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Are you a step grandparent?

(9 Posts)
LaraGransnet (GNHQ) Thu 25-Apr-19 09:30:40

We're looking to improve our page on being a step grandparent and wondered if there was any advice or tips you would give to others in the same position? Any particular difficult situations you've overcome? What's the best way to avoid hurt feelings?
Thanks smile

TerriBull Thu 25-Apr-19 10:52:09

I'm a step grandparent to my husband's grandchildren, I've been in their lives since their birth, the eldest is only a couple of years younger than my youngest, so really they were all children together and are more like cousins. They are now in their 20s. I'm so lucky I really get on with them. However, out of deference to their two existing grandmothers I've never referred to myself as nana or grandma, so they call me by my first name, I don't want to usurp the position of their actual grandmothers. That's just me everyone's different. I do remember my husband's business partner marrying again and his new wife's parents immediately assuming the title of grandparent to his children, I saw his mother wince, this was at their wedding when they had only met them once or twice, so I think step grandparents need to be mindful of the actual grandparent, particularly as in that case, the grandmother had played a very pivotal role in the grandchildren's lives. I don't think I've had any tricky situations with them, I think as a step grandparent and indeed a step parent if your other half has been married before and has a family then they are obviously part of the package so accept that. I would reiterate that I have had an easy ride as far as step children, and similarly as with them don't resent time or money spent and make sure you are a step back sometimes and not sticking your oar in as it were, I never came in on disagreements. Allow your partner occasional one to one time I remember my husband took out the eldest one to dinner on a "one to one" prior to a travelling gap year, so he could give her lots of "make sure you keep yourself safe" advice and he has done that occasionally on landmark occasions such as graduations etc.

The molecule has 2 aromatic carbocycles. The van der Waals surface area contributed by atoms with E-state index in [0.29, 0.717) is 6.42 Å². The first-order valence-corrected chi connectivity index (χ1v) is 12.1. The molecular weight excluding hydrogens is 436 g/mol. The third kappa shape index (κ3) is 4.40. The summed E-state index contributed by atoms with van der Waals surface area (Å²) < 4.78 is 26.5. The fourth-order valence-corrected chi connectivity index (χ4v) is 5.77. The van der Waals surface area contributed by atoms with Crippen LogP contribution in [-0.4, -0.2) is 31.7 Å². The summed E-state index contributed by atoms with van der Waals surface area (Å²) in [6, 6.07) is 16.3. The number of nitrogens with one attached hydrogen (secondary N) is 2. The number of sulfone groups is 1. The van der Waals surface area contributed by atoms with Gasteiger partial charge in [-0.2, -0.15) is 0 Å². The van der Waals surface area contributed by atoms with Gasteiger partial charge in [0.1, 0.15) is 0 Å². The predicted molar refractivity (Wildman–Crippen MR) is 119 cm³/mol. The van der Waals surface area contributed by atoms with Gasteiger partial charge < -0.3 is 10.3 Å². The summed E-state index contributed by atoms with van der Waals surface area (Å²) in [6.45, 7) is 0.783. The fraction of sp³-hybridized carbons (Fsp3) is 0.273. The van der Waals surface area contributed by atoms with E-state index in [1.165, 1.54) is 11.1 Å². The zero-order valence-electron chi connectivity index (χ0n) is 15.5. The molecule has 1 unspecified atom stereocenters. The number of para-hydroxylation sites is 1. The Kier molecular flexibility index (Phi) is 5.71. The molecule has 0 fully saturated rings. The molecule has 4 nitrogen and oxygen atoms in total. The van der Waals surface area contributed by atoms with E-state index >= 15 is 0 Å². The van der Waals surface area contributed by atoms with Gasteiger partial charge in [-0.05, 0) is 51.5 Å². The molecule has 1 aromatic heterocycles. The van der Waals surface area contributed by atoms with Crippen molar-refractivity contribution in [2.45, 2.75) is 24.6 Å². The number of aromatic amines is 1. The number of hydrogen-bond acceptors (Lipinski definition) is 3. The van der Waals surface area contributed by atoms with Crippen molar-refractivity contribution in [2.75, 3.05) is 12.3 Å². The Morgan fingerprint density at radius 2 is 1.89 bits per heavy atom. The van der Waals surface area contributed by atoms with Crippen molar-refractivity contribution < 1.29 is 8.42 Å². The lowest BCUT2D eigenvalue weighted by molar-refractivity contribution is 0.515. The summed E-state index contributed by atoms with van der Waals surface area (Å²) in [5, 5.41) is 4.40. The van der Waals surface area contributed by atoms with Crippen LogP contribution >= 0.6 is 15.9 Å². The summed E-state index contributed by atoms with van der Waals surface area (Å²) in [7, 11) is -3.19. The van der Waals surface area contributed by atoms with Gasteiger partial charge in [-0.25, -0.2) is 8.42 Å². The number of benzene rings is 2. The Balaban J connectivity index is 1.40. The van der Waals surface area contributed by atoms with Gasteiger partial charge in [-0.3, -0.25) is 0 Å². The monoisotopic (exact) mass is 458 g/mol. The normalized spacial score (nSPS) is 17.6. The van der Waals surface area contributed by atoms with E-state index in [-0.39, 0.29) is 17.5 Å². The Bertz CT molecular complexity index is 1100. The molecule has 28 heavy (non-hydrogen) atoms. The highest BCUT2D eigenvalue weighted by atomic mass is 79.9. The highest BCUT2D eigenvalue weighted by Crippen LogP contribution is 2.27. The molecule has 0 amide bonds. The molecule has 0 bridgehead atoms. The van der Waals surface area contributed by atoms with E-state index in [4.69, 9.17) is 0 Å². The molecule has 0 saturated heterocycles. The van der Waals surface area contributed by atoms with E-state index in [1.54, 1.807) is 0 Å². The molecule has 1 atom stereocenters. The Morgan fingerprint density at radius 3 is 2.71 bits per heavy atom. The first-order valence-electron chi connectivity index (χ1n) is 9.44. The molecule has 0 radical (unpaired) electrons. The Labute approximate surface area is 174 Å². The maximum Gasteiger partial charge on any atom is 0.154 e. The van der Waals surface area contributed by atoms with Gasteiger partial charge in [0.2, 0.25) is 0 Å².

BradfordLass72 Fri 26-Apr-19 08:18:52

I'm a step-grandma. My GS came into my life when he was 5 and my son formed a relationship with his mother (the boy has a father and other grandparents who don't want to know).

My advice is to take things very slowly at the child's pace.

Don't force the 'grandparent' thing on them, just allow them to see you as a loving, caring person whom they visit.

Discover what they like doing and invite them to participate.
My GS was invited to help me bake and he accepted - and there would have been no comeback whatsoever had he refused. We now bake regularly and he often asks if he can cook when he visits.

I personally dislike that 'step' bit - when my GS is introduced now, it's as 'my grandson' and at 9, he calls me his grandma - but I never asked for that, or even suggested it, it came entirely from him.